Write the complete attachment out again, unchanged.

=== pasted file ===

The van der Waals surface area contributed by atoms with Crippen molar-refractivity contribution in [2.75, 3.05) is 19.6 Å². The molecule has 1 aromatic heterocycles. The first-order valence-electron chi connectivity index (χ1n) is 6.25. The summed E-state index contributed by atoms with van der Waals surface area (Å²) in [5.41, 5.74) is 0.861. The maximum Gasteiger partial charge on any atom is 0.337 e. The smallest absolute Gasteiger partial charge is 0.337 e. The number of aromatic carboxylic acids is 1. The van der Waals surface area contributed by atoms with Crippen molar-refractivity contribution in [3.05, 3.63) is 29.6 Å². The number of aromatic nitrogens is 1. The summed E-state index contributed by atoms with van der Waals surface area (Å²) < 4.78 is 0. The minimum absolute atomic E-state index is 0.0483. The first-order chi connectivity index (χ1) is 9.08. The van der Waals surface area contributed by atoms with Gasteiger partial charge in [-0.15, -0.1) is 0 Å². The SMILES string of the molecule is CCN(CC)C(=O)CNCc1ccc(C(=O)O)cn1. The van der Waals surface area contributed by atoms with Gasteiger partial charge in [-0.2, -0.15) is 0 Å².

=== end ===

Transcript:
The van der Waals surface area contributed by atoms with Crippen molar-refractivity contribution in [2.75, 3.05) is 19.6 Å². The molecule has 1 aromatic heterocycles. The first-order valence-electron chi connectivity index (χ1n) is 6.25. The summed E-state index contributed by atoms with van der Waals surface area (Å²) in [5.41, 5.74) is 0.861. The maximum Gasteiger partial charge on any atom is 0.337 e. The smallest absolute Gasteiger partial charge is 0.337 e. The number of aromatic carboxylic acids is 1. The van der Waals surface area contributed by atoms with Crippen molar-refractivity contribution in [3.05, 3.63) is 29.6 Å². The number of aromatic nitrogens is 1. The summed E-state index contributed by atoms with van der Waals surface area (Å²) < 4.78 is 0. The minimum absolute atomic E-state index is 0.0483. The first-order chi connectivity index (χ1) is 9.08. The van der Waals surface area contributed by atoms with Gasteiger partial charge in [-0.15, -0.1) is 0 Å². The SMILES string of the molecule is CCN(CC)C(=O)CNCc1ccc(C(=O)O)cn1. The van der Waals surface area contributed by atoms with Gasteiger partial charge in [-0.2, -0.15) is 0 Å².